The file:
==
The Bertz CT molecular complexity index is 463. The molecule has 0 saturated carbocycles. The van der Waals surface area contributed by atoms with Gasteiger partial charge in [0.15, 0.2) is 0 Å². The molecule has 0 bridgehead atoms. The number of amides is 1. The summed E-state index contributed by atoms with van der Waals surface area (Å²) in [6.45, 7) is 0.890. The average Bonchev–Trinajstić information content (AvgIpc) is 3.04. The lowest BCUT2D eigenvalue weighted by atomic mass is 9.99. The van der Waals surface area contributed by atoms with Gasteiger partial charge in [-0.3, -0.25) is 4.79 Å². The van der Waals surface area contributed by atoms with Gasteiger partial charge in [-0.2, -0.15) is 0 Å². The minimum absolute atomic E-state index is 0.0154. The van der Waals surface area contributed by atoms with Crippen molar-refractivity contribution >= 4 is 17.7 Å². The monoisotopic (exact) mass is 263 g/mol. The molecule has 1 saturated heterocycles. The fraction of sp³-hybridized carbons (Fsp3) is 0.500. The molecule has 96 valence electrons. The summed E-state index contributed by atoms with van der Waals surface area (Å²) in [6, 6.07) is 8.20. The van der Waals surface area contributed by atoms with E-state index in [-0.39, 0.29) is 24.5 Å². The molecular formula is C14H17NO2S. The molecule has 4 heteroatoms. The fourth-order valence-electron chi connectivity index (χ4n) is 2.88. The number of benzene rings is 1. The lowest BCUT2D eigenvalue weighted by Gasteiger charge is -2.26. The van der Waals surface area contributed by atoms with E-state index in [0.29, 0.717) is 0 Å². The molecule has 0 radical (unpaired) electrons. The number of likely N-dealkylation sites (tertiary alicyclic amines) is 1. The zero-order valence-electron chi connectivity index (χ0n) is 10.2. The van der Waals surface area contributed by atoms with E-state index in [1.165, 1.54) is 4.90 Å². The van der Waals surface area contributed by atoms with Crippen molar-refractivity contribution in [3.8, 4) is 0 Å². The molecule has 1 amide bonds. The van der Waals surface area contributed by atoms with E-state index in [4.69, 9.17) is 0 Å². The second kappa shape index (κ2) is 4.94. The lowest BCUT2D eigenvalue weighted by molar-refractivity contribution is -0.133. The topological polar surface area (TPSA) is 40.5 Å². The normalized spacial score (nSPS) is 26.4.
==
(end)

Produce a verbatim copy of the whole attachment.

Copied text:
The Bertz CT molecular complexity index is 463. The molecule has 0 saturated carbocycles. The van der Waals surface area contributed by atoms with Gasteiger partial charge in [0.15, 0.2) is 0 Å². The molecule has 0 bridgehead atoms. The number of amides is 1. The summed E-state index contributed by atoms with van der Waals surface area (Å²) in [6.45, 7) is 0.890. The average Bonchev–Trinajstić information content (AvgIpc) is 3.04. The lowest BCUT2D eigenvalue weighted by atomic mass is 9.99. The van der Waals surface area contributed by atoms with Gasteiger partial charge in [-0.3, -0.25) is 4.79 Å². The van der Waals surface area contributed by atoms with Gasteiger partial charge in [-0.2, -0.15) is 0 Å². The minimum absolute atomic E-state index is 0.0154. The van der Waals surface area contributed by atoms with Crippen molar-refractivity contribution >= 4 is 17.7 Å². The monoisotopic (exact) mass is 263 g/mol. The molecule has 1 saturated heterocycles. The fraction of sp³-hybridized carbons (Fsp3) is 0.500. The molecule has 96 valence electrons. The summed E-state index contributed by atoms with van der Waals surface area (Å²) in [6, 6.07) is 8.20. The van der Waals surface area contributed by atoms with E-state index in [-0.39, 0.29) is 24.5 Å². The molecular formula is C14H17NO2S. The molecule has 4 heteroatoms. The fourth-order valence-electron chi connectivity index (χ4n) is 2.88. The number of benzene rings is 1. The lowest BCUT2D eigenvalue weighted by Gasteiger charge is -2.26. The van der Waals surface area contributed by atoms with E-state index in [0.29, 0.717) is 0 Å². The molecule has 0 radical (unpaired) electrons. The number of likely N-dealkylation sites (tertiary alicyclic amines) is 1. The zero-order valence-electron chi connectivity index (χ0n) is 10.2. The van der Waals surface area contributed by atoms with E-state index in [1.165, 1.54) is 4.90 Å². The van der Waals surface area contributed by atoms with Crippen molar-refractivity contribution in [3.8, 4) is 0 Å². The molecule has 1 amide bonds. The van der Waals surface area contributed by atoms with E-state index in [4.69, 9.17) is 0 Å². The second kappa shape index (κ2) is 4.94. The lowest BCUT2D eigenvalue weighted by molar-refractivity contribution is -0.133. The topological polar surface area (TPSA) is 40.5 Å². The normalized spacial score (nSPS) is 26.4.